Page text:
# The Lottery Paradox

This is an interesting mathematical puzzle involving probability, and how it’s possible for extremely low priors to come true.

Zenia and Yovanni are discussing the lottery. This lottery consists of 1,000,000 people, each of which has one ticket and therefore a 1 in a million chance of winning. Yovanni tells Zenia, “The winner of the lottery was Xavier Williams of California.” Zenia replies, “I don’t believe you. Xavier is one out of a million people, and my prior for him winning is very low. But while you’re generally an honest person, it’s still more likely that you would lie to me than that this one random person would happen to win. If I assume that there’s only about a one in a hundred chance you would lie to me, the chance that Xavier is the winner is still incredibly low, and I shouldn’t believe you.”

This appears at first to be logical reasoning- after all, in Bayesian terms, if you have a 1 in a million starting odds, combined with evidence with a p=0.01 false positive rate, the event still probably didn’t happen. But wait: if this is so unlikely, then that suggests that no matter what Yovanni tells you, you won’t believe him. In fact, it suggests that you should never believe anyone in the world has won the lottery! This is obviously absurd, because somebody always does end up winning.

To think about it another way, if your prior probability for Yovanni lying is ^{1}⁄_{100}, but you are going to update that to near-certainty no matter what evidence you receive, this is highly illogical due to Conservation of Expected Evidence. So clearly one of Zenia’s assumptions, or a step in her reasoning, is false.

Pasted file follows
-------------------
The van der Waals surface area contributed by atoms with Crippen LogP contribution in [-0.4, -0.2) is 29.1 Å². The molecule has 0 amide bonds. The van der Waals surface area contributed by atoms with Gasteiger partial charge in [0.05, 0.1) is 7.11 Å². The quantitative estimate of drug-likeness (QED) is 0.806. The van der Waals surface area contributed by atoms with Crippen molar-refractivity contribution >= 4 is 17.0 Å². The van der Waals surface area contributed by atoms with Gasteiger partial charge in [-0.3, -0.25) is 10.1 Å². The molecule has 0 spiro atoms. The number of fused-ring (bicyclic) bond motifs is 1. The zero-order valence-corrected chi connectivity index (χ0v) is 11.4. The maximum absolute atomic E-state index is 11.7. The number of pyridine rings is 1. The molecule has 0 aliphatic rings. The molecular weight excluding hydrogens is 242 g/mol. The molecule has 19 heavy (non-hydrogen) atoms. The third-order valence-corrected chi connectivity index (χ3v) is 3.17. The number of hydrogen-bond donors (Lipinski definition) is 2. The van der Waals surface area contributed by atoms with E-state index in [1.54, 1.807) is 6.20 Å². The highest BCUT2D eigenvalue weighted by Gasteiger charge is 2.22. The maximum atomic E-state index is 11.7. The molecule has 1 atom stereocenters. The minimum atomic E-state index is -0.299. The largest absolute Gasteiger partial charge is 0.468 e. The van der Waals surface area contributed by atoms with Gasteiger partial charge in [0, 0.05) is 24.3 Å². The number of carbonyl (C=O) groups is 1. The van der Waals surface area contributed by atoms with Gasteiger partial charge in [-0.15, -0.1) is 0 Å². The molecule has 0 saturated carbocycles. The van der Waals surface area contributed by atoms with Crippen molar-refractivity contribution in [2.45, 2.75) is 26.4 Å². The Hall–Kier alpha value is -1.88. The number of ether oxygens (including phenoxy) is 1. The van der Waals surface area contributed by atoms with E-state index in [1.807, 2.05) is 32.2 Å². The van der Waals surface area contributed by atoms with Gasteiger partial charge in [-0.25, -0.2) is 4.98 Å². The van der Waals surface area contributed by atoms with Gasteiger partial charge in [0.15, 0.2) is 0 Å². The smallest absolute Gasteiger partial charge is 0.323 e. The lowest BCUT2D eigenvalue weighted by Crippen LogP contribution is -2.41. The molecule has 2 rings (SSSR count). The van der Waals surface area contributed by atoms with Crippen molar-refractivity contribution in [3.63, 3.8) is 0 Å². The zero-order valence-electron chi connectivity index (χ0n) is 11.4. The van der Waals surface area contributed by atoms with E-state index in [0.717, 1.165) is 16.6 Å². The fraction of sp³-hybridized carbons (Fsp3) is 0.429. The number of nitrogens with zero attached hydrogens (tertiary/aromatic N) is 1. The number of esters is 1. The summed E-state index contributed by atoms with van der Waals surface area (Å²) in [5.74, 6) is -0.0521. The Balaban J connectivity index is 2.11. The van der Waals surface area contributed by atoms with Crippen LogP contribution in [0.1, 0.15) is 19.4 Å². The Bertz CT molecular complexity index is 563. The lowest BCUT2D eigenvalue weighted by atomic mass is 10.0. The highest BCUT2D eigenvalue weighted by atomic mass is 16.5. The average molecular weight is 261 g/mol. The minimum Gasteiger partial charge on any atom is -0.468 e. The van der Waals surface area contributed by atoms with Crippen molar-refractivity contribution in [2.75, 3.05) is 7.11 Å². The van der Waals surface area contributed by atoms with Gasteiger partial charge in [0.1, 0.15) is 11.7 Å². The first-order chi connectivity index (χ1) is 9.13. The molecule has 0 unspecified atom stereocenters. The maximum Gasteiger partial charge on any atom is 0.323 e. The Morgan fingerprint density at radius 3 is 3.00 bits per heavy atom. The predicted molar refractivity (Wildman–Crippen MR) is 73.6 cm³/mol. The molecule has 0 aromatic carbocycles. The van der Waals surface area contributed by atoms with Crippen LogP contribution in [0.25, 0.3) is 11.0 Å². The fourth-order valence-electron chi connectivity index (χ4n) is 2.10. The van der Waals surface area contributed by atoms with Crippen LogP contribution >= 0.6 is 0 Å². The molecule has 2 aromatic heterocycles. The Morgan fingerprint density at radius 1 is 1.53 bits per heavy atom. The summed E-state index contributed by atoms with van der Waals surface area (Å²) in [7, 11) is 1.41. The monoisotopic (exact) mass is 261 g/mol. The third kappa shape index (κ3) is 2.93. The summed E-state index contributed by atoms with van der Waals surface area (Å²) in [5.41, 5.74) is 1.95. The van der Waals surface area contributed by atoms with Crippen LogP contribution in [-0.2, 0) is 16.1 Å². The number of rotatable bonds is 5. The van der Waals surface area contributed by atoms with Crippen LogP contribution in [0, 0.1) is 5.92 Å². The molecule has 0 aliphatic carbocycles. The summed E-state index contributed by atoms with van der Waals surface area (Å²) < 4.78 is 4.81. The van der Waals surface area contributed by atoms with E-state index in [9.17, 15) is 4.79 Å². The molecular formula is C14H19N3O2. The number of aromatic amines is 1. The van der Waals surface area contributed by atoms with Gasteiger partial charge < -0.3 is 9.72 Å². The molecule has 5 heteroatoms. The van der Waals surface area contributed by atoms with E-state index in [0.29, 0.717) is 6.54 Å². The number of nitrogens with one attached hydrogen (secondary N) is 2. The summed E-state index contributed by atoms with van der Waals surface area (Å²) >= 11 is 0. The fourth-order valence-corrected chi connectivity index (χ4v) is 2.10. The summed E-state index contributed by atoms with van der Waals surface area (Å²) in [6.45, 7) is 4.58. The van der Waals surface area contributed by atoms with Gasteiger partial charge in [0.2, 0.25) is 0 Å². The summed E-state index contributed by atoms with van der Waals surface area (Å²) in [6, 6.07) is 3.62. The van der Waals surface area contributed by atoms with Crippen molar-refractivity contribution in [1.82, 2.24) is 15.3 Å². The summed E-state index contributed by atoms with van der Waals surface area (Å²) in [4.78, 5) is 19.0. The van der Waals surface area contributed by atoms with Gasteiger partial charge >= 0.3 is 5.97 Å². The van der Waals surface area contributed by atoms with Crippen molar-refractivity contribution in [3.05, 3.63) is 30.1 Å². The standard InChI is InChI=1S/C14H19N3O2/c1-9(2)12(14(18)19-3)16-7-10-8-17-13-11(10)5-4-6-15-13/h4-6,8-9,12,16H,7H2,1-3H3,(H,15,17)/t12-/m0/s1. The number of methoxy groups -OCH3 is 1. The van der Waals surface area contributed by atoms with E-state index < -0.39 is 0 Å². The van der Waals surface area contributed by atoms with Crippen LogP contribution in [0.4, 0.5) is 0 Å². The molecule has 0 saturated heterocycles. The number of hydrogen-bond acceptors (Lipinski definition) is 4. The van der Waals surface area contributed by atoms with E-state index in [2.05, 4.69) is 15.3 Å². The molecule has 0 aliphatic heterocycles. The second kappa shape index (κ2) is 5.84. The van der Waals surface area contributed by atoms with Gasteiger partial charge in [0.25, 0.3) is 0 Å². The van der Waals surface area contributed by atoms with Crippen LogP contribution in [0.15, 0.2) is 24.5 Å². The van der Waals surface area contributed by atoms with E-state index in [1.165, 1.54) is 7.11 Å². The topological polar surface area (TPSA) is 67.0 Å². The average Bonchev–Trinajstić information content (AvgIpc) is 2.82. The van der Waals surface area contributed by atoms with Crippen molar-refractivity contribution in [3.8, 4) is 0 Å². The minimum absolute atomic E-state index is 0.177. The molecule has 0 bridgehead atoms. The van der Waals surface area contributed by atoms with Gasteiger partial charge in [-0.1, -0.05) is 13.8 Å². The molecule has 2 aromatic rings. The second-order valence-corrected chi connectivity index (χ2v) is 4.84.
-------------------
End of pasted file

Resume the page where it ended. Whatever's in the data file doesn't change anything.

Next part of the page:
So, what’s the resolution to this paradox? I have managed to figure out the answer, but I’m going to wait a few days before I post the solution to see who else can figure it out in the comments.

**Edit: **Phil’s answer in the comments is exactly correct.

The logic would be correct if, when Yovanni lied, he would always say it was Xavier Williams. In that case, there would be (roughly)

^{1}⁄_{100}“Yovanni lies and says it was Xavier” for every^{1}⁄_{1,000,000}“Yovanni tells the truth and says it was Xavier.”But if Yovanni lies randomly, and you have no prior that he would lie and say Xavier any more than he would lie and say anyone else, you have

^{1}⁄_{100}*^{1}⁄_{1,000,000}“Yovanni lies and also Yovanni says it was Xavier” for every^{99}⁄_{100}*^{1}⁄_{1,000,000}“Yovanni tells the truth and says it was Xavier,” which is 99% truth.Right, which is why the claim is immediately more suspect if Xavier is a close friend/relative/etc.

Crazy story: one time I went to random.org and generated a 20 digit string and it was 89921983981118509034.

Let’s apply Bayes formula in odds form to this example.P(x|D)P(y|D)=P(x)P(y)×P(D|x)P(D|y) Let x = “Xavier won the lottery”, y=¬x, D = “Yovanni says Xavier won the lottery”. We have P(x)/P(y)≈1/1000000 (for simplicity, let’s assume that Xavier couldn’t be someone who didn’t even enter the lottery), P(D|x)≈1. What is P(D|y)? Given that someone other than Xavier won the lottery, what is the probability that Yovanni would claim that it was Xavier in particular who did? While Yovanni might have a reason to single out Xavier, Zenia doesn’t, so from the hypothesis y they would predict that anyone could be wrongly named the winner, which gives picking Xavier one in a million chance (also, the Yovanni

withinthe hypothesis y won’t pay attention to y in particular, so can’t anchor to Xavier based on that). Then, Yovanni must make a mistake or decide to lie, with probability of, say, 1%. In total, we have P(D|y)≈1/(1000000⋅100). Putting this in the formula, we get P(x|D)/P(y|D)≈100, so Xavier is probably the winner after all.(This is the same as Phil’s answer, formulated a little bit differently.)

Phil is right, and also “don’t believe him” is a mapping of “the thing he said is x% likely” onto a single believe/don’t with a cutoff at t%. So it can be true that both A) you update to believe it is more than